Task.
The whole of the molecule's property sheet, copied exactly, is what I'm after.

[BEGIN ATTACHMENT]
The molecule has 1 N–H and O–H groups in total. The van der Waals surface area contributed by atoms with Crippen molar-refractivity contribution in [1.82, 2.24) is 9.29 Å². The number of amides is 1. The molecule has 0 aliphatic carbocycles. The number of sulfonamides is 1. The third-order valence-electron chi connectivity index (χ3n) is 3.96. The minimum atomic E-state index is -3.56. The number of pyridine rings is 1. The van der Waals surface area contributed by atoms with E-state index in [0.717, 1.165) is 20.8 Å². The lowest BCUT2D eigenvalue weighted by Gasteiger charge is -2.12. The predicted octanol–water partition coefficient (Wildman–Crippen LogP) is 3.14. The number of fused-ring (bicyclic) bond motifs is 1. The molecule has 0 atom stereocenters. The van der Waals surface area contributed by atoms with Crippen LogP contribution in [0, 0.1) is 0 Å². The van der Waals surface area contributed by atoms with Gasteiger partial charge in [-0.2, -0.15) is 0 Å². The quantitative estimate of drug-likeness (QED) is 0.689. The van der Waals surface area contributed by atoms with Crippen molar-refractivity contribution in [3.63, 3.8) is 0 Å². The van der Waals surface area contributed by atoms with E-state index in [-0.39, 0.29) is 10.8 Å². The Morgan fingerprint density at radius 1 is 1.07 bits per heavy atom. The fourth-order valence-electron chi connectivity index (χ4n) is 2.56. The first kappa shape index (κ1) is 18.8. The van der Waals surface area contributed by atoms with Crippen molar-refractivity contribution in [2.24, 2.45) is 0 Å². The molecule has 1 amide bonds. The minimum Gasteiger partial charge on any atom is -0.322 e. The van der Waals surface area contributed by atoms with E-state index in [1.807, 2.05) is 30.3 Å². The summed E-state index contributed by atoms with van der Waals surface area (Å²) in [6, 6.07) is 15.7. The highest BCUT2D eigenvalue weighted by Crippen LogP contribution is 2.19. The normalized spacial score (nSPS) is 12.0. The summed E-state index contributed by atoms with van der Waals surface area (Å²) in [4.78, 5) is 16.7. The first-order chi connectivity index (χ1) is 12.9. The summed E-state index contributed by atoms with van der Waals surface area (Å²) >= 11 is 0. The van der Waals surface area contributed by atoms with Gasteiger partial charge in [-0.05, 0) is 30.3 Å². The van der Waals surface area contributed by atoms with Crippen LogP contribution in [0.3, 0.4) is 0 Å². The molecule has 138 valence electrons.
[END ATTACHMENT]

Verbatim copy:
The molecule has 1 N–H and O–H groups in total. The van der Waals surface area contributed by atoms with Crippen molar-refractivity contribution in [1.82, 2.24) is 9.29 Å². The number of amides is 1. The molecule has 0 aliphatic carbocycles. The number of sulfonamides is 1. The third-order valence-electron chi connectivity index (χ3n) is 3.96. The minimum atomic E-state index is -3.56. The number of pyridine rings is 1. The van der Waals surface area contributed by atoms with E-state index in [0.717, 1.165) is 20.8 Å². The lowest BCUT2D eigenvalue weighted by Gasteiger charge is -2.12. The predicted octanol–water partition coefficient (Wildman–Crippen LogP) is 3.14. The number of fused-ring (bicyclic) bond motifs is 1. The molecule has 0 atom stereocenters. The van der Waals surface area contributed by atoms with Crippen LogP contribution in [0, 0.1) is 0 Å². The van der Waals surface area contributed by atoms with Gasteiger partial charge in [-0.2, -0.15) is 0 Å². The quantitative estimate of drug-likeness (QED) is 0.689. The van der Waals surface area contributed by atoms with Crippen molar-refractivity contribution in [3.63, 3.8) is 0 Å². The van der Waals surface area contributed by atoms with E-state index in [-0.39, 0.29) is 10.8 Å². The Morgan fingerprint density at radius 1 is 1.07 bits per heavy atom. The fourth-order valence-electron chi connectivity index (χ4n) is 2.56. The first kappa shape index (κ1) is 18.8. The van der Waals surface area contributed by atoms with Crippen molar-refractivity contribution in [2.24, 2.45) is 0 Å². The molecule has 1 amide bonds. The minimum Gasteiger partial charge on any atom is -0.322 e. The van der Waals surface area contributed by atoms with E-state index in [1.807, 2.05) is 30.3 Å². The summed E-state index contributed by atoms with van der Waals surface area (Å²) in [6, 6.07) is 15.7. The highest BCUT2D eigenvalue weighted by Crippen LogP contribution is 2.19. The normalized spacial score (nSPS) is 12.0. The summed E-state index contributed by atoms with van der Waals surface area (Å²) in [4.78, 5) is 16.7. The first-order chi connectivity index (χ1) is 12.9. The summed E-state index contributed by atoms with van der Waals surface area (Å²) >= 11 is 0. The van der Waals surface area contributed by atoms with Gasteiger partial charge in [-0.05, 0) is 30.3 Å². The van der Waals surface area contributed by atoms with Crippen LogP contribution in [0.3, 0.4) is 0 Å². The molecule has 138 valence electrons.